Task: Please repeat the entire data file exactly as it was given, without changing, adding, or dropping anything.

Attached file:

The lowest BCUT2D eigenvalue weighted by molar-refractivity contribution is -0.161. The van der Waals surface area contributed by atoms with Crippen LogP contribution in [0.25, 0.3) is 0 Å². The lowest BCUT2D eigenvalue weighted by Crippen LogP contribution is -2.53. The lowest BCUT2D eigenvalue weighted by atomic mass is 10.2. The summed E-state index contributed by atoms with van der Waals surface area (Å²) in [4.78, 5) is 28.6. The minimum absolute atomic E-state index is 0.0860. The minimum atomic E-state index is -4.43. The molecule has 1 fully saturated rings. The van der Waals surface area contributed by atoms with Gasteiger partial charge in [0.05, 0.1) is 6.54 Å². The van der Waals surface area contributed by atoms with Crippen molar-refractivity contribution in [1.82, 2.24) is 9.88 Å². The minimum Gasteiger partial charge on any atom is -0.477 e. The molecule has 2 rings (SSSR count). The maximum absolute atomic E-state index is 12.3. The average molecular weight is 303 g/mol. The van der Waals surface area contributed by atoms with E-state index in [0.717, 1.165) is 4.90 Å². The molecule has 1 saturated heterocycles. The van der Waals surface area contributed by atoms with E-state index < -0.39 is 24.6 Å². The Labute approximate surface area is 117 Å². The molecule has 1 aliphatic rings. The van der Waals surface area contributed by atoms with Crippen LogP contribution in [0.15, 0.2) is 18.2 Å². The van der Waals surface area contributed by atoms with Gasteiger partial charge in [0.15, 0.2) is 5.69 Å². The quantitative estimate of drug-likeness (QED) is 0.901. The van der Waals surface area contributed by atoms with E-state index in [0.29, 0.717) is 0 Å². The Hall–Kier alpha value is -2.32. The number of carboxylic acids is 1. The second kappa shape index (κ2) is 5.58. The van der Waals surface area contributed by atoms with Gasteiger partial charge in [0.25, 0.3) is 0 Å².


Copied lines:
The lowest BCUT2D eigenvalue weighted by molar-refractivity contribution is -0.161. The van der Waals surface area contributed by atoms with Crippen LogP contribution in [0.25, 0.3) is 0 Å². The lowest BCUT2D eigenvalue weighted by Crippen LogP contribution is -2.53. The lowest BCUT2D eigenvalue weighted by atomic mass is 10.2. The summed E-state index contributed by atoms with van der Waals surface area (Å²) in [4.78, 5) is 28.6. The minimum absolute atomic E-state index is 0.0860. The minimum atomic E-state index is -4.43. The molecule has 1 fully saturated rings. The van der Waals surface area contributed by atoms with Gasteiger partial charge in [0.05, 0.1) is 6.54 Å². The van der Waals surface area contributed by atoms with Crippen molar-refractivity contribution in [1.82, 2.24) is 9.88 Å². The minimum Gasteiger partial charge on any atom is -0.477 e. The molecule has 2 rings (SSSR count). The maximum absolute atomic E-state index is 12.3. The average molecular weight is 303 g/mol. The van der Waals surface area contributed by atoms with E-state index in [0.717, 1.165) is 4.90 Å². The molecule has 1 saturated heterocycles. The van der Waals surface area contributed by atoms with E-state index < -0.39 is 24.6 Å². The Labute approximate surface area is 117 Å². The molecule has 1 aliphatic rings. The van der Waals surface area contributed by atoms with Crippen LogP contribution in [0.15, 0.2) is 18.2 Å². The van der Waals surface area contributed by atoms with Gasteiger partial charge in [0.15, 0.2) is 5.69 Å². The quantitative estimate of drug-likeness (QED) is 0.901. The van der Waals surface area contributed by atoms with E-state index in [0.29, 0.717) is 0 Å². The Hall–Kier alpha value is -2.32. The number of carboxylic acids is 1. The second kappa shape index (κ2) is 5.58. The van der Waals surface area contributed by atoms with Gasteiger partial charge in [0.25, 0.3) is 0 Å².